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Creating Other Worlds: Ashland New Plays Festival Fall Season

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Kris Danford and the cast of Go. Please. Go. by Emily Feldman perform a dance sequence as part of a dramatic reading performance at ANPF 2017. Photo Credit: Kara Q. Lewis

After reading hundreds of scripts between winter and spring, Ashland New Plays Festival narrowed down its selection to four new scripts by playwrights across the U.S. and is ready to premier them to the Rogue Valley October 17 – 21.

It is a unique presentation. Without full sets or lavish costuming (or, really, any costuming but the street-clothes on the actors’ backs), scripts are read to an audience; read by professional actors and with all the bravado and intonation from a normal production, but truly just relying on the stripped-down words to carry their weight.

“Our directors and actors are just so talented,” asserts Putnam. “They create these worlds with the use of voice and language that transport people. A number of our patrons have said it’s like listening to a great podcast.”

Each play this season covers a wide variety of themes, from death and artificial intelligence, to how parents handle sexual harassment and a professional woman’s struggle to be taken seriously in the 19th century. A past winning playwright for ANPF, Stephanie Alison Walker for The Madres, which focused on mothers in Argentina, saw her play go on to other theaters in Chicago, San Diego, and Los Angeles. Selected again this year, her new play The Abuelas will focus on grandmothers in Argentina.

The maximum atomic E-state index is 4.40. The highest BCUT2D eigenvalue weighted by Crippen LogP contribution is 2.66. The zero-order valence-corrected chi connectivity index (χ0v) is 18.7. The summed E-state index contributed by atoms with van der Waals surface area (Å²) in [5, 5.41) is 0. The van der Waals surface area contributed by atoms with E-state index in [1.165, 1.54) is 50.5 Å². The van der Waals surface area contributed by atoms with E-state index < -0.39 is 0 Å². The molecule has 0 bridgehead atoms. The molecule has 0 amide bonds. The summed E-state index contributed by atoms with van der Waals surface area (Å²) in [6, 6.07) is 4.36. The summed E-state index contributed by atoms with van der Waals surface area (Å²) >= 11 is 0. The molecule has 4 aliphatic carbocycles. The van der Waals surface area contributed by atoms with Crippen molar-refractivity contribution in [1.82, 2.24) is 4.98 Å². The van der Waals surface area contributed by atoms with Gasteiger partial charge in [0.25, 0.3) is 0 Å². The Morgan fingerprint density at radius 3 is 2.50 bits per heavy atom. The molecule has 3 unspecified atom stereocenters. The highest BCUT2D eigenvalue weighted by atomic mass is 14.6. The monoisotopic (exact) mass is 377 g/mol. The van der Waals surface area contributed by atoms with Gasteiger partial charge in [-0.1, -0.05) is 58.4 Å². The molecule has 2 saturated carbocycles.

“With these readings, it creates a whole other world,” says Co-President Carol Putnam. “We believe so strongly about providing playwrights the opportunity to get plays out. It’s like any theatre; you hope that they are stimulated. You hope that they walk away talking about the play either because it was so funny or it was because ‘Wow, I have never thought about that.’”

(From right) Nolan Sanchez, Lolly Ward, Sherilyn Lawson, and Jamie Ann Romero before a dramatic reading of What We Were by Blake Hackler at ANPF 2017. Photo Credit: Kara Q. Lewis

The other three plays are: The Excavation of Mary Anning by Ian August, a story about a 19th century female fossil hunter; a digital age drama, Primary User by Nate Eppler; and, Cold Spring by Victor Lesniewski about the fallout from a sexual assault claim by a teenager to his baseball coach.

Getting to the final four is a process: Volunteer readers are split up into groups and after reading the dozens of plays given to them, discusses and ranks each one. “It’s complex but it’s a great system for helping us to evaluate so many plays. So each reader probably reads between 50 and 60 plays between December and May,” says Putnam, who was first a volunteer reader for ANPF when she first moved to Ashland. “I fell in love with the mission and the activities and just thought, ‘I want to help.’”

The average play’s length is around 90 minutes for one act plays and 120 for two act plays.

“There’s only so many theaters in the U.S., and there are so many wonderful plays out there that don’t get full productions,” explains Putnam. “One of the things our audience loves is seeing dramatic readings. With the actors we hire, we don’t need a costume or a set to be able to step into the reality of that play.”


Ashland New Plays Festival

October 17 – 21

Unitarian Center, 87 Fourth Street, Ashland



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